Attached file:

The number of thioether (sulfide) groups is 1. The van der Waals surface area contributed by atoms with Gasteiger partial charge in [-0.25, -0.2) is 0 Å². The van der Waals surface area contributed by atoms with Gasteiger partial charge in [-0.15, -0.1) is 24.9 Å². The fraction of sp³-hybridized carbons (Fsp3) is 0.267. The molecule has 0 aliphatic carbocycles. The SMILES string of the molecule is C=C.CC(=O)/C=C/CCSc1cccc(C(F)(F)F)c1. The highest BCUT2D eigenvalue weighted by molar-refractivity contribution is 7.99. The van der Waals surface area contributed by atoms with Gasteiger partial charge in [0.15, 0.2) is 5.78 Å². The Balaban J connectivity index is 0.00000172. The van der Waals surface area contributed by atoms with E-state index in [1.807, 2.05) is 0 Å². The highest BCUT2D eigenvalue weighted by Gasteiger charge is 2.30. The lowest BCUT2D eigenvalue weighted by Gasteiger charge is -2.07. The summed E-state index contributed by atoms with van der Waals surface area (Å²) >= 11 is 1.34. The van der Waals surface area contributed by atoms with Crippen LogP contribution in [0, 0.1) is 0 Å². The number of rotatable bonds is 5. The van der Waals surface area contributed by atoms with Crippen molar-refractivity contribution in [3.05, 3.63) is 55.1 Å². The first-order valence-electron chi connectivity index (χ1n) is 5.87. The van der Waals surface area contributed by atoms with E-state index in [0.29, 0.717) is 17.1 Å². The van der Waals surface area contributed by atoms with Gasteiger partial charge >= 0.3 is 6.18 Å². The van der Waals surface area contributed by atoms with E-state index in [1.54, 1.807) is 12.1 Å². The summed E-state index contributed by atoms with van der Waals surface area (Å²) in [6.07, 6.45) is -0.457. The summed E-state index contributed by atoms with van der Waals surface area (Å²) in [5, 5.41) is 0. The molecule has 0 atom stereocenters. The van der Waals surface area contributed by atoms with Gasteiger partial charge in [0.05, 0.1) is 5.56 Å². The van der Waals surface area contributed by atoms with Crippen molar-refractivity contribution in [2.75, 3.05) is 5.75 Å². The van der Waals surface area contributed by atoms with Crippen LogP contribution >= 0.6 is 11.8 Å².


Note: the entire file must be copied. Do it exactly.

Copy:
The number of thioether (sulfide) groups is 1. The van der Waals surface area contributed by atoms with Gasteiger partial charge in [-0.25, -0.2) is 0 Å². The van der Waals surface area contributed by atoms with Gasteiger partial charge in [-0.15, -0.1) is 24.9 Å². The fraction of sp³-hybridized carbons (Fsp3) is 0.267. The molecule has 0 aliphatic carbocycles. The SMILES string of the molecule is C=C.CC(=O)/C=C/CCSc1cccc(C(F)(F)F)c1. The highest BCUT2D eigenvalue weighted by molar-refractivity contribution is 7.99. The van der Waals surface area contributed by atoms with Gasteiger partial charge in [0.15, 0.2) is 5.78 Å². The Balaban J connectivity index is 0.00000172. The van der Waals surface area contributed by atoms with E-state index in [1.807, 2.05) is 0 Å². The highest BCUT2D eigenvalue weighted by Gasteiger charge is 2.30. The lowest BCUT2D eigenvalue weighted by Gasteiger charge is -2.07. The summed E-state index contributed by atoms with van der Waals surface area (Å²) >= 11 is 1.34. The van der Waals surface area contributed by atoms with Crippen LogP contribution in [0, 0.1) is 0 Å². The number of rotatable bonds is 5. The van der Waals surface area contributed by atoms with Crippen molar-refractivity contribution in [3.05, 3.63) is 55.1 Å². The first-order valence-electron chi connectivity index (χ1n) is 5.87. The van der Waals surface area contributed by atoms with E-state index in [0.29, 0.717) is 17.1 Å². The van der Waals surface area contributed by atoms with Gasteiger partial charge >= 0.3 is 6.18 Å². The van der Waals surface area contributed by atoms with E-state index in [1.54, 1.807) is 12.1 Å². The summed E-state index contributed by atoms with van der Waals surface area (Å²) in [6.07, 6.45) is -0.457. The summed E-state index contributed by atoms with van der Waals surface area (Å²) in [5, 5.41) is 0. The molecule has 0 atom stereocenters. The van der Waals surface area contributed by atoms with Gasteiger partial charge in [0.05, 0.1) is 5.56 Å². The van der Waals surface area contributed by atoms with Crippen molar-refractivity contribution in [2.75, 3.05) is 5.75 Å². The van der Waals surface area contributed by atoms with Crippen LogP contribution >= 0.6 is 11.8 Å².